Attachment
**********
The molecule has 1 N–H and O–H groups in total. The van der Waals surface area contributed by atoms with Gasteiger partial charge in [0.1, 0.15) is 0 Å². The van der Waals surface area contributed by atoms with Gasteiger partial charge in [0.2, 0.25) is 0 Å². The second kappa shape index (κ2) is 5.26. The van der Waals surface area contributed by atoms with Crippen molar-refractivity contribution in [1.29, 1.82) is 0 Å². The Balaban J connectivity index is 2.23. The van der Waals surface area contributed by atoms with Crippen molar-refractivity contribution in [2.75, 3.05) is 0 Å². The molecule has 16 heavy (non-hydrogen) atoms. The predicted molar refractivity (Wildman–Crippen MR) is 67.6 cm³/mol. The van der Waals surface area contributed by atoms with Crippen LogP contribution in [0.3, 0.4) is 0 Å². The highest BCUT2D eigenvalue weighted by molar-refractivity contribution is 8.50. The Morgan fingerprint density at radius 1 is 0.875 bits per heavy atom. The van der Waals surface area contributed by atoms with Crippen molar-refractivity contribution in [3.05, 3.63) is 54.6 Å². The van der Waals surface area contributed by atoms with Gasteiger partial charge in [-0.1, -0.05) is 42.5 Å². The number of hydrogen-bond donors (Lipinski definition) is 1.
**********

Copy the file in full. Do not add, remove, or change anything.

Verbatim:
The molecule has 1 N–H and O–H groups in total. The van der Waals surface area contributed by atoms with Gasteiger partial charge in [0.1, 0.15) is 0 Å². The van der Waals surface area contributed by atoms with Gasteiger partial charge in [0.2, 0.25) is 0 Å². The second kappa shape index (κ2) is 5.26. The van der Waals surface area contributed by atoms with Crippen molar-refractivity contribution in [1.29, 1.82) is 0 Å². The Balaban J connectivity index is 2.23. The van der Waals surface area contributed by atoms with Crippen molar-refractivity contribution in [2.75, 3.05) is 0 Å². The molecule has 16 heavy (non-hydrogen) atoms. The predicted molar refractivity (Wildman–Crippen MR) is 67.6 cm³/mol. The van der Waals surface area contributed by atoms with Crippen LogP contribution in [0.3, 0.4) is 0 Å². The highest BCUT2D eigenvalue weighted by molar-refractivity contribution is 8.50. The Morgan fingerprint density at radius 1 is 0.875 bits per heavy atom. The van der Waals surface area contributed by atoms with Crippen molar-refractivity contribution in [3.05, 3.63) is 54.6 Å². The van der Waals surface area contributed by atoms with Gasteiger partial charge in [-0.1, -0.05) is 42.5 Å². The number of hydrogen-bond donors (Lipinski definition) is 1.